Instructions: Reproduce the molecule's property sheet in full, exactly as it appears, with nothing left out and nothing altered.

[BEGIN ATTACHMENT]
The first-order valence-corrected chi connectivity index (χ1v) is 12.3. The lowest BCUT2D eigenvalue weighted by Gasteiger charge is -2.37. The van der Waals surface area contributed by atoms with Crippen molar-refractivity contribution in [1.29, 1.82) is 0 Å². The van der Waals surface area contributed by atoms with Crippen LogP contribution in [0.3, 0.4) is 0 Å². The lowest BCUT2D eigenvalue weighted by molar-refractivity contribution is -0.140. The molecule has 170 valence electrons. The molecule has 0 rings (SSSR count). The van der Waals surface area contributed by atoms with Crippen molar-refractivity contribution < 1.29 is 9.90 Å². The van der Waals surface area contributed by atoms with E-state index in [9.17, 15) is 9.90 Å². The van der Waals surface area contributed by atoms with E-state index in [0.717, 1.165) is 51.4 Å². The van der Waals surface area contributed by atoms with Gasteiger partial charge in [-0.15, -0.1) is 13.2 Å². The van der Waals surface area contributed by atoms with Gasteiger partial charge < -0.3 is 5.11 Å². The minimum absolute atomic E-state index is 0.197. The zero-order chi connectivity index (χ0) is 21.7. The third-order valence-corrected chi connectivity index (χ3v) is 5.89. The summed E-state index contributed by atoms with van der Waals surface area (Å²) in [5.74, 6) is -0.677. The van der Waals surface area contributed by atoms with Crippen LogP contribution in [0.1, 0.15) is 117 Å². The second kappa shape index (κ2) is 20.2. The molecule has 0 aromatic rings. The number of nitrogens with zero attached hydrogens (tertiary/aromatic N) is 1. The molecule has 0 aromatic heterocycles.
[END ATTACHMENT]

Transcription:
The first-order valence-corrected chi connectivity index (χ1v) is 12.3. The lowest BCUT2D eigenvalue weighted by Gasteiger charge is -2.37. The van der Waals surface area contributed by atoms with Crippen molar-refractivity contribution in [1.29, 1.82) is 0 Å². The van der Waals surface area contributed by atoms with Crippen LogP contribution in [0.3, 0.4) is 0 Å². The lowest BCUT2D eigenvalue weighted by molar-refractivity contribution is -0.140. The molecule has 170 valence electrons. The molecule has 0 rings (SSSR count). The van der Waals surface area contributed by atoms with Crippen molar-refractivity contribution < 1.29 is 9.90 Å². The van der Waals surface area contributed by atoms with E-state index in [9.17, 15) is 9.90 Å². The van der Waals surface area contributed by atoms with E-state index in [0.717, 1.165) is 51.4 Å². The van der Waals surface area contributed by atoms with Gasteiger partial charge in [-0.15, -0.1) is 13.2 Å². The van der Waals surface area contributed by atoms with Gasteiger partial charge < -0.3 is 5.11 Å². The minimum absolute atomic E-state index is 0.197. The zero-order chi connectivity index (χ0) is 21.7. The third-order valence-corrected chi connectivity index (χ3v) is 5.89. The summed E-state index contributed by atoms with van der Waals surface area (Å²) in [5.74, 6) is -0.677. The van der Waals surface area contributed by atoms with Crippen LogP contribution in [0.1, 0.15) is 117 Å². The second kappa shape index (κ2) is 20.2. The molecule has 0 aromatic rings. The number of nitrogens with zero attached hydrogens (tertiary/aromatic N) is 1. The molecule has 0 aromatic heterocycles.